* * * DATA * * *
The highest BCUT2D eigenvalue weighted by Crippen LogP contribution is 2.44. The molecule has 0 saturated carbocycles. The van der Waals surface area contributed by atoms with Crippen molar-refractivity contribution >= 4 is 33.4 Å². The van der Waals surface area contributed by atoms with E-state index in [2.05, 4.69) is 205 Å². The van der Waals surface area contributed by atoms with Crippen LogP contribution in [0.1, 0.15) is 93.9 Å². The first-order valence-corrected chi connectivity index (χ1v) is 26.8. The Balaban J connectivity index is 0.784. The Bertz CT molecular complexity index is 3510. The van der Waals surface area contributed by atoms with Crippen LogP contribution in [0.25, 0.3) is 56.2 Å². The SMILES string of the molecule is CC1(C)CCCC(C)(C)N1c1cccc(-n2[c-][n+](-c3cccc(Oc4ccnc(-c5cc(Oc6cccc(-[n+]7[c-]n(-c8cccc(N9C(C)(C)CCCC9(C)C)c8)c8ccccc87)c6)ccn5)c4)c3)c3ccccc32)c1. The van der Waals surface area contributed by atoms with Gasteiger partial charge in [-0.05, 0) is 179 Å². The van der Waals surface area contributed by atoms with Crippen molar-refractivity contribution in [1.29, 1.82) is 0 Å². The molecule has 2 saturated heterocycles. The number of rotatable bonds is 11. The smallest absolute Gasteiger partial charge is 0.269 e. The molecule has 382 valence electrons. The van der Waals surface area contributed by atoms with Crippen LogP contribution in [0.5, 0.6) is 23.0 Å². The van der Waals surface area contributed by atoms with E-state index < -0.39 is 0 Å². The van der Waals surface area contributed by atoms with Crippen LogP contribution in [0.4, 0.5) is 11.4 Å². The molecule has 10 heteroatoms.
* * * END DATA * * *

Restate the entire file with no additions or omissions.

The highest BCUT2D eigenvalue weighted by Crippen LogP contribution is 2.44. The molecule has 0 saturated carbocycles. The van der Waals surface area contributed by atoms with Crippen molar-refractivity contribution >= 4 is 33.4 Å². The van der Waals surface area contributed by atoms with E-state index in [2.05, 4.69) is 205 Å². The van der Waals surface area contributed by atoms with Crippen LogP contribution in [0.1, 0.15) is 93.9 Å². The first-order valence-corrected chi connectivity index (χ1v) is 26.8. The Balaban J connectivity index is 0.784. The Bertz CT molecular complexity index is 3510. The van der Waals surface area contributed by atoms with Crippen LogP contribution in [0.25, 0.3) is 56.2 Å². The SMILES string of the molecule is CC1(C)CCCC(C)(C)N1c1cccc(-n2[c-][n+](-c3cccc(Oc4ccnc(-c5cc(Oc6cccc(-[n+]7[c-]n(-c8cccc(N9C(C)(C)CCCC9(C)C)c8)c8ccccc87)c6)ccn5)c4)c3)c3ccccc32)c1. The van der Waals surface area contributed by atoms with Gasteiger partial charge in [-0.05, 0) is 179 Å². The van der Waals surface area contributed by atoms with Crippen molar-refractivity contribution in [1.29, 1.82) is 0 Å². The molecule has 2 saturated heterocycles. The number of rotatable bonds is 11. The smallest absolute Gasteiger partial charge is 0.269 e. The molecule has 382 valence electrons. The van der Waals surface area contributed by atoms with Crippen LogP contribution in [0.5, 0.6) is 23.0 Å². The van der Waals surface area contributed by atoms with E-state index < -0.39 is 0 Å². The van der Waals surface area contributed by atoms with Crippen LogP contribution in [0.4, 0.5) is 11.4 Å². The molecule has 10 heteroatoms.